The president spoke after the election of finding common ground. He and the Democrats just might find that turf on such issues as raising the national minimum wage (a move endorsed this election in six state referendums), immigration, and public ethics reform. Those items alone would constitute a formidable agenda for the next two years.

In the longer run, Democrats and Republicans are going to have to face issues that were not the grist of exit polls or pre-election attack ads. Attention to the environment, especially the growing threat of global warming, will have to be part of any responsible agenda in the near future. It is becoming increasingly evident, too, that nearly 50 million uninsured Americans is ballooning into more than a health-care crisis. It is becoming a full-blown catastrophe as the population ages and as more and more children are denied adequate health care.

The past six years has seen a serious erosion of America’s position and prestige in the world, much of which cheered what it saw in the election as a repudiation of the administration’s agenda, and also Rumsfeld’s departure. But our standing in the world is more than a matter of public relations. We have walked away from international obligations and treaties during the Bush administration. We have acted unilaterally in beginning wars and we have conducted secret prisons and interrogations in other countries.

The past six years have also witnessed a severe deterioration in civil liberties, with secret investigations, without warrant, of domestic phone records and secret mining of information from private banking records; suspension of habeus corpus and detention of foreign suspects without charges and without legal representation; the use of “rendition flights” to move suspects to third countries where they faced the prospect of torture; and memos from two attorneys general and statements by the president and vice president justifying the use of torture in interrogating terror suspects.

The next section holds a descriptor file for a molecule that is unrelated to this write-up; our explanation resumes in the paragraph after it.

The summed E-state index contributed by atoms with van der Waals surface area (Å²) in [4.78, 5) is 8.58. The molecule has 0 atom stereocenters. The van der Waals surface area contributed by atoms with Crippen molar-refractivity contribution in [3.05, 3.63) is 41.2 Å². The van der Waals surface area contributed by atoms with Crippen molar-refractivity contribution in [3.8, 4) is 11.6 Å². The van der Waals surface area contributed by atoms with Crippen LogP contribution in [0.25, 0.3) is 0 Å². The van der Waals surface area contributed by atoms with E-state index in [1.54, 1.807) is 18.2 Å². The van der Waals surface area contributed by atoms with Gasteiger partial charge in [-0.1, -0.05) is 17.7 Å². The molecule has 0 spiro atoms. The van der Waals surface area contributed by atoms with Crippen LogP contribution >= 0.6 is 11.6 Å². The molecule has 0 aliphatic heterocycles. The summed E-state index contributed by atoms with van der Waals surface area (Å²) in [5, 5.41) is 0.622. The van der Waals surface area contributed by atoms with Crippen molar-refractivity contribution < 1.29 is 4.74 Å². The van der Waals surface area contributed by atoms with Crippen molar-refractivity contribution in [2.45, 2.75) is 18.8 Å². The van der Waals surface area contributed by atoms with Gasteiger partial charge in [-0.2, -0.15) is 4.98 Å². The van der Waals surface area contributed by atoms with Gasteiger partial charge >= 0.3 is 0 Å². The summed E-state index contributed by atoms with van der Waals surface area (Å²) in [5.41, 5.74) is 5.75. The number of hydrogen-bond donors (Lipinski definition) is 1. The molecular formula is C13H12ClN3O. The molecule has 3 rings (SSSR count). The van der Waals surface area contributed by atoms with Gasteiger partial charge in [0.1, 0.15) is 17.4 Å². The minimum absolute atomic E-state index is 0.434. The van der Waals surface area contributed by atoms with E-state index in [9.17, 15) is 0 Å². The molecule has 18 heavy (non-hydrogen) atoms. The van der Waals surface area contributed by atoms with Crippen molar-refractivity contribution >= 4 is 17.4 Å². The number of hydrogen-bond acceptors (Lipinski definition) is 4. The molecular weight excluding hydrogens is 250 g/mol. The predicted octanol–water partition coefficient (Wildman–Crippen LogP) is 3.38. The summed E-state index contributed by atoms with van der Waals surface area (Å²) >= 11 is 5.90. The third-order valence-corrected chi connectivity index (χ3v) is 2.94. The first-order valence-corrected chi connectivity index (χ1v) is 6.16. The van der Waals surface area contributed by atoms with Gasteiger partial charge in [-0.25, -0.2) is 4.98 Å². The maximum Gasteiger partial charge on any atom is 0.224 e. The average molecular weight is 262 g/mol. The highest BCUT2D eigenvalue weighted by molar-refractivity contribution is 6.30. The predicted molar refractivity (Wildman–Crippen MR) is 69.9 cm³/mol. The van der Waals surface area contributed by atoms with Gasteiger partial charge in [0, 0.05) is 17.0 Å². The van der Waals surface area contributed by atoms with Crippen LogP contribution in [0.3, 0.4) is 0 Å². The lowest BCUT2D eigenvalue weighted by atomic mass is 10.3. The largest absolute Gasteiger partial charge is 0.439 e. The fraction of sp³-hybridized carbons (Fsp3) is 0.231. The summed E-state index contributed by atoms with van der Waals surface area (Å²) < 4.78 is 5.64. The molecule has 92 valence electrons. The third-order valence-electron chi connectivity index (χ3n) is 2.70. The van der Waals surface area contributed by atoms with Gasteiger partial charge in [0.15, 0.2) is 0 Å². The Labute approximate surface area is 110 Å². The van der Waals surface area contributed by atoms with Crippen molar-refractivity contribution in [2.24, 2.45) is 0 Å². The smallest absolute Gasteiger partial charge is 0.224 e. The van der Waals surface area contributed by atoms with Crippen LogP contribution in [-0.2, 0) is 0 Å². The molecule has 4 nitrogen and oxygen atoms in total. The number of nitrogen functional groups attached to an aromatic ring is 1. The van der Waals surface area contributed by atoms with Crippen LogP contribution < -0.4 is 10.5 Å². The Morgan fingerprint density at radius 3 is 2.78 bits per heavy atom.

The suspicion is that the quick answers of an exit poll, if drilled deeper, might reveal a more profound uneasiness that has accumulated during the past six years about what we’ve become as a people and a culture.

Certainly the electorate has recognized that what some once claimed was God-ordained-and-blessed is merely a matter of ambition gone bad. Our faint hope is that religion, in all its forms, has also learned from the past six years. What we may be coming to understand is that acting out of faith is a complex matter, that God doesn’t sign off on political parties, strategies or wars. That in the end, with God’s grace, we are left, human to human, to puzzle out, humbly if with determination, the great issues of the day.

And then we get to vote again.

National Catholic Reporter, November 17, 2006